Kaine, the party’s last vice presidential nominee and a lawmaker with a reputation as an institutionalist, said confirming a nominee of President Donald Trump this year could compel Democrats to consider adding seats to the high court.
“If they show that they’re unwilling to respect precedent, rules and history, then they can’t feign surprise when others talk about using a statutory option that we have that’s fully constitutional in our availability,” he said. “I don’t want to do that. But if they act in such a way, they may push it to an inevitability. So they need to be careful about that.”
They’re going to pack the Court anyway, we might respond. Maybe, but Biden opposed the idea during the primaries. Even in a best-case scenario for Democrats on election night, they’re likely to have only a narrow majority in the Senate next year. They probably won’t have 50 votes for Court-packing once the red-state Dems like Joe Manchin and Kyrsten Sinema have their say. Some lefties pounding the table about packing the Court are also destined to be sated once Ginsburg and/or Breyer steps down in short order and Biden starts installing his own young nominees on the bench. I think it’s unlikely that Democrats will go thermonuclear by trying to add seats to SCOTUS, but if anything’s going to give them the political juice to try, it’s the GOP trying to squeeze through a new confirmation less than 100 days before the election.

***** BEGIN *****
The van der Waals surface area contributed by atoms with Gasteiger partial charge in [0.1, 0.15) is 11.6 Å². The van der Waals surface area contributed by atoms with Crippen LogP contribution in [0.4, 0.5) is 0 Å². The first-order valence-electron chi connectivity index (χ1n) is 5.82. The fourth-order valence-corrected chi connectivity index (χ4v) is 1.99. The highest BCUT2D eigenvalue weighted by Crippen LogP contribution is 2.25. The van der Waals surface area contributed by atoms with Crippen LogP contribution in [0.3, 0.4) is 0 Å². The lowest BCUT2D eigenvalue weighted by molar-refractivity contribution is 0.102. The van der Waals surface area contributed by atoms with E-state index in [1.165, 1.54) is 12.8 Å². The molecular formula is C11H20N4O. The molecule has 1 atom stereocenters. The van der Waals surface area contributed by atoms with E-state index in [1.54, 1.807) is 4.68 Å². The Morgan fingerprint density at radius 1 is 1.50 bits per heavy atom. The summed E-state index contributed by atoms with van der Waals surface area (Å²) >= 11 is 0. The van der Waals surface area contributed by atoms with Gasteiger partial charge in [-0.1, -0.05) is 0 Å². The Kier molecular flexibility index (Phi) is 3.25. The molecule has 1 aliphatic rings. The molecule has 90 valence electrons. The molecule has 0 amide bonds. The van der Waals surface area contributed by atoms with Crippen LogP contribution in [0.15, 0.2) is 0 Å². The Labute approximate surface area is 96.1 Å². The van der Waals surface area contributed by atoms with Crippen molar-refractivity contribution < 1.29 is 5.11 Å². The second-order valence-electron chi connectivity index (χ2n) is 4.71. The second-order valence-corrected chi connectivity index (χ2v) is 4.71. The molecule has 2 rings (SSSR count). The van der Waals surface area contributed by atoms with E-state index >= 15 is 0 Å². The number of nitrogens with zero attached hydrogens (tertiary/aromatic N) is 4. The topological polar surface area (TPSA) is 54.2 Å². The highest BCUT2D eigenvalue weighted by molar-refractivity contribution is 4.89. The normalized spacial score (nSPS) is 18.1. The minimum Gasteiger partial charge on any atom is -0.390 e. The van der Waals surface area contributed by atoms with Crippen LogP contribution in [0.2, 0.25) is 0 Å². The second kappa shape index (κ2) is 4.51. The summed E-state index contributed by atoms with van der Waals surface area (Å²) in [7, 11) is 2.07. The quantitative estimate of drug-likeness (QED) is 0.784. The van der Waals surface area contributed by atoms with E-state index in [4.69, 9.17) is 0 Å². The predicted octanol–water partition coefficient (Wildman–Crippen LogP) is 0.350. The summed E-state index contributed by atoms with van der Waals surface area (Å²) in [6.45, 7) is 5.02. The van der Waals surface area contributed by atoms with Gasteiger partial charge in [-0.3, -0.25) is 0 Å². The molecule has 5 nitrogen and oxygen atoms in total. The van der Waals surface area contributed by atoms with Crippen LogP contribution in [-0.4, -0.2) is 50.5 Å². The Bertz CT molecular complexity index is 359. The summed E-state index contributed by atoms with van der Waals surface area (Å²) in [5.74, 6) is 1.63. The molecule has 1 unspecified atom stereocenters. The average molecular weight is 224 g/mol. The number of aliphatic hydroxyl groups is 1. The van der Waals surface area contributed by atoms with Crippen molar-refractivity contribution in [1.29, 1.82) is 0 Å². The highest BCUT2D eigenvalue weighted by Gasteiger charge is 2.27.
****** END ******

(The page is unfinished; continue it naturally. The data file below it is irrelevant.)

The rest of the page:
In fact, even if a seat opened very soon, it’s reasonable to think that confirming the new justice would necessarily happen no earlier than mid-September and possibly even *October* in light of the timetable for previous nominees. Depending upon how the polling looked for a move like that, even McConnell might get cold feet about it. Imagine if it stood at, say, 35/65 while early voting was ongoing.
As for a lame-duck confirmation, I think the chances are near-zero. “If the election is over and the president is still the president, then I think it’s fair game. If there was a change in administration, obviously you got a lame-duck administration. That’s perhaps is a different scenario,” said … John Thune, the number two Republican in the Senate, to The Hill. If leadership’s not ready to cowboy up on that scenario, the backbenchers won’t do it either. That really would put Court-packing on the table as a retaliatory move by Dems, I think, more so than a pre-election confirmation in the fall would.